AI represents an unprecedented opportunity for public services. While ensuring the appropriate guardrails are put in place, we must also find ways in which we test, learn, and adopt AI for good. Following on from approaches elsewhere—such as the UK’s NHS AI Lab—there are design-led approaches to helping government better understand AI and how it might vastly improve efficient service delivery, such as transforming case management in health and human services and elsewhere—traditionally one of the most time consuming and unproductive uses of public servants’ time. While much of the narrative is currently one of caution, as long as we find ways to use human-centered design approaches to test and shape the use of AI around true needs and in a way that is collaborative and transparent, I have high hopes for AI in government. – Dominic Campbell, Fellow

The need and the purpose of public services—education, health services, social assistance, safety, and help during crises or emergencies—has not changed much over time, but the tools have. Data collected and generated by government agencies is even more important as AI is becoming a more commonly used tool. Now is the time to invest in learning more and understanding how AI works, what tools can produce, and what challenges they cannot solve. For example, Estonia has a grand vision to use AI and integrated data to offer a Burokratt—a virtual-government assistant that can even renew passports via a short chat and a photo snap on a phone. Policymakers and practitioners have an outstanding moment to recalibrate public services in ways that bring dignity and meaningful support for the public. Continuing to learn from one another by joining networks and sharing lessons learned, practical resources, and substantive training is a prerequisite for such transformation. – Milda Aksamitauskas, Fellow, State Chief Data Officers Network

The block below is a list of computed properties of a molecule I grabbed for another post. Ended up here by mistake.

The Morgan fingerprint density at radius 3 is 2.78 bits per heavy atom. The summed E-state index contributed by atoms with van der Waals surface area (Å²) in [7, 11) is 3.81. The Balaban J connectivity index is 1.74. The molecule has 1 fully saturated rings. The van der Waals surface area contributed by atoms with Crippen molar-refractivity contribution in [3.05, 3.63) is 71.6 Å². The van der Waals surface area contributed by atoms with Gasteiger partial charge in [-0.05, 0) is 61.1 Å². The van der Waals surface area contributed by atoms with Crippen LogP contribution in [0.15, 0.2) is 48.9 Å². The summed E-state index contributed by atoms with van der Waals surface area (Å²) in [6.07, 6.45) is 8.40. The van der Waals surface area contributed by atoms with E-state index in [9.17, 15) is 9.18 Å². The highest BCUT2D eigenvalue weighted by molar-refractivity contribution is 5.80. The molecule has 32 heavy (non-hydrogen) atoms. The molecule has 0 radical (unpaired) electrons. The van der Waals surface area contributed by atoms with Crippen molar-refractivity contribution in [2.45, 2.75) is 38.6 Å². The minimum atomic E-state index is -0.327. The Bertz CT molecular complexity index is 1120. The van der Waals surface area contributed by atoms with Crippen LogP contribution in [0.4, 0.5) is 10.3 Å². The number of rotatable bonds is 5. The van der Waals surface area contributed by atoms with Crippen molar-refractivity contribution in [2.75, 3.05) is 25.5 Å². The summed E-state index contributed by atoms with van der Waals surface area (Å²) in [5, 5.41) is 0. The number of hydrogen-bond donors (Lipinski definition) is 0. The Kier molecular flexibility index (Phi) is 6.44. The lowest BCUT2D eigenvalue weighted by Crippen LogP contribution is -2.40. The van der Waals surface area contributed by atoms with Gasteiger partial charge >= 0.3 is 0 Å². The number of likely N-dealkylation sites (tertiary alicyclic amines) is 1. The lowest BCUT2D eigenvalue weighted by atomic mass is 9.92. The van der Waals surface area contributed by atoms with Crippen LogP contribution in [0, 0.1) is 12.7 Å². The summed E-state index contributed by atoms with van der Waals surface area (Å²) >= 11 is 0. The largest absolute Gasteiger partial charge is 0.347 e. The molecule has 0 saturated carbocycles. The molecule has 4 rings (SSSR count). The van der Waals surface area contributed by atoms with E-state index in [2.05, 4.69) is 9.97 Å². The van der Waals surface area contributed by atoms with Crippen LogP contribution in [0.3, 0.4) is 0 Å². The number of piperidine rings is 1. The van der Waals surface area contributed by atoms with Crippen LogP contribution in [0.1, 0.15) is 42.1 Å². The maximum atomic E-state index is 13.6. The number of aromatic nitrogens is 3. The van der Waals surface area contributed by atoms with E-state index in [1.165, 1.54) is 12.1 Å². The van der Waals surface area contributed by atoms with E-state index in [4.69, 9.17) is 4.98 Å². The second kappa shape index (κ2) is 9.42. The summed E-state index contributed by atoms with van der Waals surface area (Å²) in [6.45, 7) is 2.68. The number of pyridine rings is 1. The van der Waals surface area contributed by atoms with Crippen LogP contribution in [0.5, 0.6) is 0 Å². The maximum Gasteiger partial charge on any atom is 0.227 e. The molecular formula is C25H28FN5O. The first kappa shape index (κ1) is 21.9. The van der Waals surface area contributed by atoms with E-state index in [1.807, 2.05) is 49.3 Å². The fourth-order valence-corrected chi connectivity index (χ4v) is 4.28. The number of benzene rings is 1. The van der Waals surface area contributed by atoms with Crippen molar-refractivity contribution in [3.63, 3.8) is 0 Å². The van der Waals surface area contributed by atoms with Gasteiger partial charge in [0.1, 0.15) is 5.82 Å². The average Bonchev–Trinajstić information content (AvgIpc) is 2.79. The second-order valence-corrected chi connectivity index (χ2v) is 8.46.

AI stands as a transformative tool for modernizing government, with the unprecedented promise of empowering government agencies to distill vast datasets into actionable insights. To harness the full potential of AI in data-informed policymaking, we must recognize its integral partnership with robust data governance, a crucial linchpin in maintaining the integrity, privacy, and security of data. By steadfastly upholding these pillars, we can more effectively identify bias, mitigate risks, and foster AI applications that build public trust. Ali Benson, Data Labs Program Lead

AI presents great opportunities for municipalities to improve the efficiency of municipal services: by automating tasks or providing real-time data analysis; enhancing citizen engagement by providing personalized information or allowing citizens to participate in decision making; or to make targeting decisions simpler. I especially hope that we can use AI to make data more open, making pdfs and other documents more machine readable or better integrating applications for resources. AI also could potentially scale harmful or discriminatory systems, invade privacy, or reduce transparency and accountability or leave less tech savvy folk behind. The responsible use of AI is something we all can and should contribute to, focusing on the people who underpin those algorithms. Harold Moore, The Opportunity Project for Cities Program Lead


Policies, Statements & Resources

Executive Order Fact Sheet

Full Executive Order Text

OMB guidance

NIST debrief